“Each of these individuals has a specific skill set helpful for the team, and each are engaged in that specific skill set. Beyond that, I am not going to reveal legal strategy or talk about hourly rates, other than to say none of these attorneys are hurting for work, and all are proud to be working on this important case,” wrote Buzbee, owner and managing partner in The Buzbee Law Firm in Houston.
The news that Perry hired Botsford was widely reported in April 2014.
But Perry and his office lawyered up much sooner.
“I think I was the first one hired,” said Austin solo Chuck Bailey, who said he contracted with Perry’s campaign in the summer of 2013 to represent Perry in an individual capacity.
“It was just basically to advise him on just the general laws that related to Texas government and grand juries,” said Bailey, who has legal experience in both criminal and governmental law.
“I’ve been in and out of state government for over 30 years,” he explained, noting that he’s known Perry for years. “It’s not often I feel so strongly about what a client did, but there is no question in my mind what Gov. Perry did was lawful and constitutional.”
Bailey’s contract ended “when the grand jury made its decision.” He declined to comment about the amount of his attorney fee but said it’s “a safe assumption” that Perry’s campaign paid that bill.
When he was still serving as Perry’s individual counsel, Bailey noted that he worked closely with Baker Botts, which represented the Office of the Governor and Perry in his official capacity.
The governor’s office hired Baker Botts just six days after Judge Bert Richardson, who was overseeing the criminal complaint against Perry, chose members for a grand jury on Sept. 6, 2013.
The Sept. 12, 2013, engagement letter from Baker Botts to David Morales, then general counsel of the governor’s office, said the office agreed to pay a $15,000 flat fee “for preparation of an initial memorandum about the governor’s legal obligations to cooperate with the special grand jury prosecutor and the special grand jury, and the governor’s possible avenues to seek expedited judicial review of actions by the prosecutor or grand jury or to predetermine further actions by the special prosecutor or grand jury, and for the firm’s representation at an initial meeting with the special prosecutor.”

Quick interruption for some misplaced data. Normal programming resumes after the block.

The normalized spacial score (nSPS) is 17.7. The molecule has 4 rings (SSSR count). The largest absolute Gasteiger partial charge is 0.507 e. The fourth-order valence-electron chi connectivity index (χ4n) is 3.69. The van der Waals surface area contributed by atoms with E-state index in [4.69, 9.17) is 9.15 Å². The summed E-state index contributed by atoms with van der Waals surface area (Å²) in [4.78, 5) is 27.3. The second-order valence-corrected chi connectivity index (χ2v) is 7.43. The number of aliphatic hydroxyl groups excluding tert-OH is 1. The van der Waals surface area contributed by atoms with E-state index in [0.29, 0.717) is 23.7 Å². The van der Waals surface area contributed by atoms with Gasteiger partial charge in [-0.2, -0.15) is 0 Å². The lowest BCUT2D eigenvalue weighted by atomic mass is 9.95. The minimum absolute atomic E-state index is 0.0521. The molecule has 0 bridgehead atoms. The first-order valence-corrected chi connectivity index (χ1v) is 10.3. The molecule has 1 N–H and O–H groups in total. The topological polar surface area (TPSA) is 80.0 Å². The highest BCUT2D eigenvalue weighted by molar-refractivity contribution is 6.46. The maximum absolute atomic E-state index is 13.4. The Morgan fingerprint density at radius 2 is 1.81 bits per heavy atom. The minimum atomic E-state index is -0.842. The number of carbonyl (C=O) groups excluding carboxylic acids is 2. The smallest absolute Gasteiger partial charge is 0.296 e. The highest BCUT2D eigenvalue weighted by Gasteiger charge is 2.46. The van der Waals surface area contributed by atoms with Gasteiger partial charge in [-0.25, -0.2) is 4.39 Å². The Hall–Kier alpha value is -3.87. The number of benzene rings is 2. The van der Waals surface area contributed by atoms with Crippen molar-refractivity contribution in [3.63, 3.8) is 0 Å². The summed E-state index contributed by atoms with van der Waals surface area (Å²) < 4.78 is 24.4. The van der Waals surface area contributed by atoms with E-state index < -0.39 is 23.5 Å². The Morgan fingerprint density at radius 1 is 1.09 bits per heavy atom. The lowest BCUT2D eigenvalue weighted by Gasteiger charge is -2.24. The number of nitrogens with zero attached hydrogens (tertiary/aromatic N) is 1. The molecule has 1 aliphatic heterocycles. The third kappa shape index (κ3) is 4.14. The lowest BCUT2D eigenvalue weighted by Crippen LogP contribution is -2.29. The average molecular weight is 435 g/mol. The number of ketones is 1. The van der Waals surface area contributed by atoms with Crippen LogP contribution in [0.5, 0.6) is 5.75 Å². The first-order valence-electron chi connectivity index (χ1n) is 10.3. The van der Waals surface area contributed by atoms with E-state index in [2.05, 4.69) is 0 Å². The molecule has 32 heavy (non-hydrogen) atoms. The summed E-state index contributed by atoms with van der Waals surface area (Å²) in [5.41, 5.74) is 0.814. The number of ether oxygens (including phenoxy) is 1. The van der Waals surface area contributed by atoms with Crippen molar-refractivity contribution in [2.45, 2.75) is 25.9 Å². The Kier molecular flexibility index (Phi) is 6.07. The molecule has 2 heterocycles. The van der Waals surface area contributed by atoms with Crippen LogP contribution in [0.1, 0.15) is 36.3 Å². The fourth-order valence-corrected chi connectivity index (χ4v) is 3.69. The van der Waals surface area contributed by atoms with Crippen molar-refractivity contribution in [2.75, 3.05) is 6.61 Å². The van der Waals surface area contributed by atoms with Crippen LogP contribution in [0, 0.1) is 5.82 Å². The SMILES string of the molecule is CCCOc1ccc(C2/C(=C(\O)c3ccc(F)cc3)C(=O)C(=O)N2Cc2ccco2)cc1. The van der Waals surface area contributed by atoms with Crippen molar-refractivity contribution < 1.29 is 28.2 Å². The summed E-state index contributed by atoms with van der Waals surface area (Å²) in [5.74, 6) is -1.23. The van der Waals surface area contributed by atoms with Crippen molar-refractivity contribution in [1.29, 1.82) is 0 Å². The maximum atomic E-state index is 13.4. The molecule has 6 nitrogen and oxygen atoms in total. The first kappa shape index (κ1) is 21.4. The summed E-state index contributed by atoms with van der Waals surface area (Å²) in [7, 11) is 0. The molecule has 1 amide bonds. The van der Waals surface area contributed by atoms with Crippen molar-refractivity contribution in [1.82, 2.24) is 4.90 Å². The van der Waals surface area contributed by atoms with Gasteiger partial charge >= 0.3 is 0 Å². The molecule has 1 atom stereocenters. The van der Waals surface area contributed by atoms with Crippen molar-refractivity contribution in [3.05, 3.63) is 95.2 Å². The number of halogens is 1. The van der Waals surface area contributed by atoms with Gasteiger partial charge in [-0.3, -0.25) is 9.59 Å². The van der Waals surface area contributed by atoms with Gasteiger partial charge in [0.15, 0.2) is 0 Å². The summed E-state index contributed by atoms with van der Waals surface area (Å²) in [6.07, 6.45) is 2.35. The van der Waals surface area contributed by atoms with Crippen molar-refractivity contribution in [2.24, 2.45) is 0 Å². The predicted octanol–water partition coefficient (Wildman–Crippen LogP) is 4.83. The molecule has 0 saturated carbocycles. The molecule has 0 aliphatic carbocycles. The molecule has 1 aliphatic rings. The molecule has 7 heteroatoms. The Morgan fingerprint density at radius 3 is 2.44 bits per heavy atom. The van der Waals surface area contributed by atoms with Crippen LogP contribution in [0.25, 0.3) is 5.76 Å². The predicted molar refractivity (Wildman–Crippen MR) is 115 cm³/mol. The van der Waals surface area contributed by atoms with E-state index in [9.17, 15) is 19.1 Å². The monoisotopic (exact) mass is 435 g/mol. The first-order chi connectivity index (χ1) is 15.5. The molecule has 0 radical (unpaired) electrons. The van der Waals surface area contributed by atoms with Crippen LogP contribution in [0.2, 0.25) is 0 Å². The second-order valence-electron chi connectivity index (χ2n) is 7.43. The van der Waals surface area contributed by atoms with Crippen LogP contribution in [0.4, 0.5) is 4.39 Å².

The letter said that Baker Botts anticipated that three lawyers would work on the matter: Phillips would be “the primary contact,” and lawyers Evan A. Young and Ashley A. Carr would assist him. The representation would stop after the firm delivered the “initial memorandum” and attended the meeting with the special prosecutor, said the letter.
Phillips is working on the team of lawyers defending Perry against the indictment.
Michael McCrum, owner of the McCrum Law Office in San Antonio, is the special prosecutor in the case. He said he’s never met with Phillips, but that in September 2013, he met with Bailey and Mary Anne Wiley, who is now general counsel for the governor’s office.
“It was about the general nature of the allegations that had been made in the complaint that was filed,” McCrum said about the meeting.
Botsford, Phillips, Burchfield, Ginsberg, Young and Carr each didn’t immediately return emails seeking comment. Fabiani didn’t immediately return a LinkedIn message seeking comment. Texas Lawyer couldn’t locate contact information for Schmidt.